At least three of five Lewisburg Councilmen say the police chief is doing a good job and should continue in that position.
"He suits me just fine," Councilman Hershel Davis said Friday during a round of calls polling the voting members of the Council. "I don't have a problem with him (Chief Chuck Forbis) unless there's something I don't know.
"There's a lot of that," the senior member of the Council said with a chuckle.
Councilman Quinn Brandon Stewart said, "I think the chief is doing a good job."
Stewart confirmed she's aware of public speculation that there are three councilmen who want the chief fired, but she declined to say how she became aware of the now-debunked majority on the Council.
"I wouldn't say my sources are reliable," she said of the speculation. "I can't verify it at all."
If there were members of the Council who believe the police chief should be replaced, then they ought to say so publicly, she said.
Asked about the speculation that most councilmen want Forbis replaced, Councilman Robin Minor replied, "I don't know nothing about it."
"That's the city manager's job," Minor said of the Lewisburg City Charter that assigns hiring and firing responsibilities to the city manager.
The Council hires only three officials: the manager, treasurer and city attorney.
Asked for an evaluation to the chief's performance, Minor said, "I don't even want to comment on it. I'm not going to comment either way. That's a personnel issue and the city manager's job."
Councilman Odie Whitehead also declined to give a substantive response to a question about whether there's a majority on the Council to dismiss the chief, or if he's aware of public speculation on the chief's job security.
"I have no comment and no knowledge" of such, Whitehead said.
So, if he were one of the councilmen who, according to speculative discussion in the community, might want a new police chief, Whitehead would have no comment.
"I have no knowledge of any discussion of this sort," he said.
Forbis "is doing a great job," according to Councilman Ronald McRady. "I will support him in any way I can. I've made that known to him and the Police Advisory Board."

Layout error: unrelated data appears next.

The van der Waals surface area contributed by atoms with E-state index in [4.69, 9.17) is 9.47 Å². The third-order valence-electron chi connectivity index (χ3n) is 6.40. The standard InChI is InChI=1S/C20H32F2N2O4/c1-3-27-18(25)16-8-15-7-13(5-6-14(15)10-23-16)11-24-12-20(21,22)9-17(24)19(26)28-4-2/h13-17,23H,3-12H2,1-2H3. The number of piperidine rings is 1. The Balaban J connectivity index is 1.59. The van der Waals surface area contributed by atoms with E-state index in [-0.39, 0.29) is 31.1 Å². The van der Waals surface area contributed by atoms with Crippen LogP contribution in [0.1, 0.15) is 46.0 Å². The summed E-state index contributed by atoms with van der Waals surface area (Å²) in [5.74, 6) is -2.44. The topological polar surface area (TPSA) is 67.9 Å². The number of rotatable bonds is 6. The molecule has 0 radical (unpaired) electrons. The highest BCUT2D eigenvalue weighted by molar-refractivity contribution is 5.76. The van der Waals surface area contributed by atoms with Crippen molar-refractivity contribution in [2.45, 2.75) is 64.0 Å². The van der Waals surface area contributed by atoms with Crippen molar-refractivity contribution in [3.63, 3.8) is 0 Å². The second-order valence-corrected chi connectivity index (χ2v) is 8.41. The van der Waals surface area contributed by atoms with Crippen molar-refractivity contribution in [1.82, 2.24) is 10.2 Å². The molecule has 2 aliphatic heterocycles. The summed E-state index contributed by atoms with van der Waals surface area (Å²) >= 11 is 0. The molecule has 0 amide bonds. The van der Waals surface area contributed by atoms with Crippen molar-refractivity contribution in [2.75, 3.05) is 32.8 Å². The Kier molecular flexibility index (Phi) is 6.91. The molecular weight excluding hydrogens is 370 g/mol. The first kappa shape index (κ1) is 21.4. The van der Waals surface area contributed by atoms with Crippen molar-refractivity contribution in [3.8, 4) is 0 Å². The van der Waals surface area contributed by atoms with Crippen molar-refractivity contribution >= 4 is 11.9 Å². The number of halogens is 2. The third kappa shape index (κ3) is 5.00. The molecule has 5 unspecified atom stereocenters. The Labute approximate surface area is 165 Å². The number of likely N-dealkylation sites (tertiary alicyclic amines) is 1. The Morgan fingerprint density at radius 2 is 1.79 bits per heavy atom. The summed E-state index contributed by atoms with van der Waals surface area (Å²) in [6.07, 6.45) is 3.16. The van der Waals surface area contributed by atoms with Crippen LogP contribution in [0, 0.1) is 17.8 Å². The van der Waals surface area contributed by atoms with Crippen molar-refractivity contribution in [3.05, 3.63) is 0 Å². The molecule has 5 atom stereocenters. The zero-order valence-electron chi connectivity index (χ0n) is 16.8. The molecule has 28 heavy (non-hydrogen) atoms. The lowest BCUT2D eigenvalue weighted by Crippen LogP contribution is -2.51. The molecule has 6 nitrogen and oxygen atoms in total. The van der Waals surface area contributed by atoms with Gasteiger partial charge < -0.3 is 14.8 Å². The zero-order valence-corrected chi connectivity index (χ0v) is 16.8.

Like Stewart, McRady has been aware of speculation among area residents with regard to police personnel issues, but McRady went a step further.
"About the conduct of three councilmen voting in blocks; it's a flagrant abuse of their power from being elected from their wards," McRady said. "This -- having disregard for the Sunshine Law (which requires public officials to deliberate toward decisions during public meetings) -- you can tell that these subjects were discussed before they got there" at City Hall for public meetings.
"I'm hoping that the people in their wards would speak up and say 'Enough is enough,'" McRady said.
Meanwhile, some of the councilmen expressed concern for larger issues, such as what the city must do if and when Cedar Ridge Landfill fails to obtain a permit to expand and then must close.
"I'm concerned about the garbage situation," Minor said. "The state's going to have the last say so, but if they decide not to permit the expansion, there will be financial concerns for the city and the county."
Commissioner Jim Fyke of the Tennessee Department of Environment and Conservation has tentatively decided against issuing a permit for expansion of the landfill. The commissioner's decision may be final in March, but the Solid Waste Control Board can hear appeals. Waste Management officials say they'll appeal a commissioner's decision against expansion.
"Our garbage is not going to miraculously disappear," Minor continued. "We've got to do something with it. There will still be problems there.